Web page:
The government was criticised for failing to outline measures to curb emissions from flights as part of its Net Zero Strategy, published on Tuesday prior to next month’s Cop26 climate summit.
But a supporting document commissioned by the Department for Business, Energy and Industrial Strategy (BEIS) – pulled from the government’s website in the past 24 hours – had urged ministers to consider a series of “interventions”.
The document states: “The government can lead by example, and recognise the hugely impactful signal it sends to, for example, approve airport expansions, or financially support the airline industry with little demands for decarbonisation in return.”
The recommendations, made by the Behavioural Insights Team, included calls to reduce demand among frequent business flyers and encourage more domestic travel.
“We believe a more realistic transition to Net Zero is therefore through a combination of reduced demand in some select sectors (mainly frequent business flyers, with some potential to also promote domestic tourism),” said the withdrawn paper, entitled, “Net Zero: principles for successful behaviour change initiatives”.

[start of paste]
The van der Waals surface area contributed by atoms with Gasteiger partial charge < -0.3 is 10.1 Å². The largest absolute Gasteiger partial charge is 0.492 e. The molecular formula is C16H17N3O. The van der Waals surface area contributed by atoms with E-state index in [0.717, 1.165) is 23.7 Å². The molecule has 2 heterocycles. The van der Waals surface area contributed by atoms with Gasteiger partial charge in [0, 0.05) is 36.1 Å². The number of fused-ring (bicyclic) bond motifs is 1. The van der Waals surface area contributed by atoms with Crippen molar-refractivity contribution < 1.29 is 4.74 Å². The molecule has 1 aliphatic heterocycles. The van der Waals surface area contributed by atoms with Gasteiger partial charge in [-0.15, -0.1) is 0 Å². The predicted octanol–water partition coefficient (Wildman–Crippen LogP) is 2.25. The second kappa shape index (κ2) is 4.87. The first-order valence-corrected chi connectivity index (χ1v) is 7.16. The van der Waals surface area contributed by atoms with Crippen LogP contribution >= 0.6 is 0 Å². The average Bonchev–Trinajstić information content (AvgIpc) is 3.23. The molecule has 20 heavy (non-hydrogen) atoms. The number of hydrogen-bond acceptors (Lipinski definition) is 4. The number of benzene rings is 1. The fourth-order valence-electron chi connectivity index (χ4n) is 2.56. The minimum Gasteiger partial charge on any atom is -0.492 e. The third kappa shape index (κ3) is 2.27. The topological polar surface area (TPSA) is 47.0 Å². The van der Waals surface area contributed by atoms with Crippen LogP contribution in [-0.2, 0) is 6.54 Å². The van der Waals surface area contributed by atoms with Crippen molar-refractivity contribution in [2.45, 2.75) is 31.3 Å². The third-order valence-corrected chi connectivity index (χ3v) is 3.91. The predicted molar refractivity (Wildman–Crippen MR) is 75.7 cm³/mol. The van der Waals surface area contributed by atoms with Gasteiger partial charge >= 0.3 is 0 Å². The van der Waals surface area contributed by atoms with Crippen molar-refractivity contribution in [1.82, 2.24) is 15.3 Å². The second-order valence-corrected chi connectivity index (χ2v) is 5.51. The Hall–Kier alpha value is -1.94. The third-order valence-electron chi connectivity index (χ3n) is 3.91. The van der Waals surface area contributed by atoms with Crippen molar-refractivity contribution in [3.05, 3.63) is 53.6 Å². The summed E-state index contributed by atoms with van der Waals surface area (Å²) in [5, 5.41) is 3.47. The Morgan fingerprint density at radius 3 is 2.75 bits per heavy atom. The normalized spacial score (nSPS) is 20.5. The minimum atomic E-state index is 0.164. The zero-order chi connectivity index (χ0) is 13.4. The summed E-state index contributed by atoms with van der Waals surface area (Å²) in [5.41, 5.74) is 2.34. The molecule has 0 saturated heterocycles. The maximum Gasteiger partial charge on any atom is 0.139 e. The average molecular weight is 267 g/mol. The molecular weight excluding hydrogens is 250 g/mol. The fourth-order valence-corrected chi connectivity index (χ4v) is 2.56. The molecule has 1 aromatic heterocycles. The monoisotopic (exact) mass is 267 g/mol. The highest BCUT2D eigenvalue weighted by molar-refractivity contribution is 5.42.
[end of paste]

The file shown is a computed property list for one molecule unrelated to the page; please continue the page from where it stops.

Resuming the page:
The Behavioural Insights Team, also known as the “Nudge Unit”, is independent of government but partly owned by the Cabinet Office.
A government spokesperson said: “This was an academic research paper, not government policy. We have no plans whatsoever to dictate consumer behaviour in this way. For that reason, our Net Zero Strategy published yesterday contained no such plans.”
However, Alex Chapman, senior researcher at the New Economics Foundation, criticised the government for failing to act on the recommendations to reduce the demand for flights.
He condemned the government’s, “refusal to accept that we cannot continue to grow the size of the aviation sector in a climate emergency”, despite the government-commissioned analysis.
“Now, with this hastily withdrawn research paper, we learn that the government is in fact well aware of this contradiction,” said Chapman.
The researcher added: “Indeed, in this BEIS-commissioned analysis, major concerns are raised about the ongoing expansion of UK airports and the current tax exemptions enjoyed by the aviation sector.
“It is time the government stopped living a delusion and took meaningful action to stop aviation emissions driving us off a climate cliff.”
The government’s published Net Zero Strategy did commit to ensuring 10 per cent of fuel used by airlines is sustainable by 2030. The plan also includes £180m to support the development of sustainable aviation fuel.
But the government did not set any targets for an overall reduction in rising emissions from the aviation sector in its bid to cut greenhouse gas emissions to net zero by 2050.
Last year, the government’s own advisers on the Climate Change Committee said there should be no new net airport expansion if the country is to meet its target of reaching net-zero emissions by 2050.
Left-wing commentator Paul Mason said the withdrawal of the research paper was a “blunder that typifies overall lack of seriousness about net zero”.
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